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More than 50 Years Before George Floyd, the Kerner Commission Predicted Deepening Divisions

Historians in the News
tags: racism, Kerner Commission, policing



Similar scenes have played out for decades: A Black person is killed by police, protests erupt in cities across the US, the unequal treatment of Black Americans becomes the focus, and the debate over policing ensues.

In 1968, President Lyndon B. Johnson's National Advisory Commission on Civil Disorders -- better known as the Kerner Commission -- put out a report that attempted to address systemic racism in the US, including police violence against Black people.

The report stated that racism was a major cause of economic and social inequality for Black people and that it was moving the nation toward two societies: "One Black, one White, separate and unequal." That, coupled with the brutal police treatment of people of color and poverty, helped spark the race riots of the 1960s.

At the time, the commission's findings shocked many Americans because for the first time, "White racism" was noted as a major cause for the unequal status and living conditions of Black Americans, said the commission's last surviving member, former Oklahoma Sen. Fred Harris. But the report's findings and proposed solutions led nowhere.

More than 50 years after the report, Harris, historians and policy experts tell CNN that change will only come when the people have the will and the government is truly honest about what must be done politically, socially and economically to address racial inequality.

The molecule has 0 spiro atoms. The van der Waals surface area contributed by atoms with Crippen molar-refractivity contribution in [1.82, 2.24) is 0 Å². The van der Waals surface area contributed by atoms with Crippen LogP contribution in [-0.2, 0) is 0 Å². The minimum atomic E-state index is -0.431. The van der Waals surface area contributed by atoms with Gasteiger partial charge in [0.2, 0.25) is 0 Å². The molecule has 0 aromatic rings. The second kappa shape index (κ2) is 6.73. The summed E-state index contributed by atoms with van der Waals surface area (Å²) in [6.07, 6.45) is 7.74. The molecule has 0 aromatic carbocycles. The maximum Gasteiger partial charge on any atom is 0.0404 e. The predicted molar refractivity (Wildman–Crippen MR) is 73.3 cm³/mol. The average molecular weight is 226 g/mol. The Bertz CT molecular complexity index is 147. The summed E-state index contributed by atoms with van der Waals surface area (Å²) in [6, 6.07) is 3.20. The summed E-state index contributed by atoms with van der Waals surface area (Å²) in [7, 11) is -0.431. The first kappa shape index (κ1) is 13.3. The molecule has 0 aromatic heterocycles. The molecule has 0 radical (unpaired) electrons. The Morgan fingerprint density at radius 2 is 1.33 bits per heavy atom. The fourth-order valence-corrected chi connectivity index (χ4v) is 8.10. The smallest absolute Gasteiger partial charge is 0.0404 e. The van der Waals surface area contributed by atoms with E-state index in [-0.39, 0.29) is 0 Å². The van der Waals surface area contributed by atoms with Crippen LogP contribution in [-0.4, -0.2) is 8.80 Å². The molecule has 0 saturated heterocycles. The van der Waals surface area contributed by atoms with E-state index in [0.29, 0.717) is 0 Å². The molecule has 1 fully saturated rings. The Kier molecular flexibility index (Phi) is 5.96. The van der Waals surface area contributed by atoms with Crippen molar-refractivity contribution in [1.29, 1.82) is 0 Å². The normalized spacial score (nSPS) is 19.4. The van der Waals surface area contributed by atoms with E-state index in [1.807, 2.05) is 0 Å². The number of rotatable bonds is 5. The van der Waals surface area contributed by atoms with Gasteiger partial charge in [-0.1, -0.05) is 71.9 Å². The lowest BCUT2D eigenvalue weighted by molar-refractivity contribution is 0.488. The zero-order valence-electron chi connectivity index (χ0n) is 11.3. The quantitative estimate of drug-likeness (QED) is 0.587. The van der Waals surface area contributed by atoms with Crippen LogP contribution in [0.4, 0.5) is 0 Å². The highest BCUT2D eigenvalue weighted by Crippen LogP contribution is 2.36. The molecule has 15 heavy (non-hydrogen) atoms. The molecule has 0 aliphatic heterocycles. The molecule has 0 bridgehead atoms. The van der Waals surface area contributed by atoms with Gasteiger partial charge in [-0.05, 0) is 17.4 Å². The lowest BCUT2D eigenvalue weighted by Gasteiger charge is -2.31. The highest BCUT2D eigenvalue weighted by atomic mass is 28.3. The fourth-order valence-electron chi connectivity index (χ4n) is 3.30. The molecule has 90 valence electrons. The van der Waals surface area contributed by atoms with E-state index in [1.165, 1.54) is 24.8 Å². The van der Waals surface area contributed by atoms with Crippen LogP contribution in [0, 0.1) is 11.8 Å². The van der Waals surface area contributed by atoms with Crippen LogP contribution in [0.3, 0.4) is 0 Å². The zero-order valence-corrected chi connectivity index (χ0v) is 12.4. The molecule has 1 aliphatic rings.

Jelani Cobb, historian and co-editor of "The Essential Kerner Commission Report," tells CNN that people and institutions already know what the problem is and that the only action that needs to be taken now is actually following the recommendations of the commission, and pay the price that comes with it.

"The actions are laid out, you really don't need more recommendations," Cobb said. "The fundamental observations (of the commission) have never been acted on."

Because officials never acted on the recommendations of the commission, the US has seen the same issues of policing, poverty and inequity in Black communities manifest themselves in different ways in the decades since the report's release.

So, here's a look back at the Kerner Commission, what it found and the solutions it suggested for, hopefully, how to move forward.

 

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